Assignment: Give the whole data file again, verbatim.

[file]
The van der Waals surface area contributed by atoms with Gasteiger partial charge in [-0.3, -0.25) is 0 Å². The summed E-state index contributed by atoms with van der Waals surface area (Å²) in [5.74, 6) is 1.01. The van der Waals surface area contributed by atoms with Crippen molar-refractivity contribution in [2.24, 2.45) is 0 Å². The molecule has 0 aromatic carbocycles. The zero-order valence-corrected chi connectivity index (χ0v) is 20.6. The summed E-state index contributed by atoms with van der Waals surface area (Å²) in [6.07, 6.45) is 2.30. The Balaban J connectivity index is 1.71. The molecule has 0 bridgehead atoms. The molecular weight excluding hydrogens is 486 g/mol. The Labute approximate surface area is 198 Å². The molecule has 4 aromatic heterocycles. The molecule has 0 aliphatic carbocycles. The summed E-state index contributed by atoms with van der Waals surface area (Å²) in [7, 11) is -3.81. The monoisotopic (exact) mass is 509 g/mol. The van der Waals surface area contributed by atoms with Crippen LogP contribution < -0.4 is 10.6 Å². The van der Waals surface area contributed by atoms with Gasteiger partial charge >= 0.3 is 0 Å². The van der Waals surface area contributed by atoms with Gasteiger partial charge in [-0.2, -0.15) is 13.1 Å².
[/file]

The van der Waals surface area contributed by atoms with Gasteiger partial charge in [-0.3, -0.25) is 0 Å². The summed E-state index contributed by atoms with van der Waals surface area (Å²) in [5.74, 6) is 1.01. The van der Waals surface area contributed by atoms with Crippen molar-refractivity contribution in [2.24, 2.45) is 0 Å². The molecule has 0 aromatic carbocycles. The zero-order valence-corrected chi connectivity index (χ0v) is 20.6. The summed E-state index contributed by atoms with van der Waals surface area (Å²) in [6.07, 6.45) is 2.30. The Balaban J connectivity index is 1.71. The molecule has 0 bridgehead atoms. The molecular weight excluding hydrogens is 486 g/mol. The Labute approximate surface area is 198 Å². The molecule has 4 aromatic heterocycles. The molecule has 0 aliphatic carbocycles. The summed E-state index contributed by atoms with van der Waals surface area (Å²) in [7, 11) is -3.81. The monoisotopic (exact) mass is 509 g/mol. The van der Waals surface area contributed by atoms with Crippen LogP contribution < -0.4 is 10.6 Å². The van der Waals surface area contributed by atoms with Gasteiger partial charge >= 0.3 is 0 Å². The van der Waals surface area contributed by atoms with Gasteiger partial charge in [-0.2, -0.15) is 13.1 Å².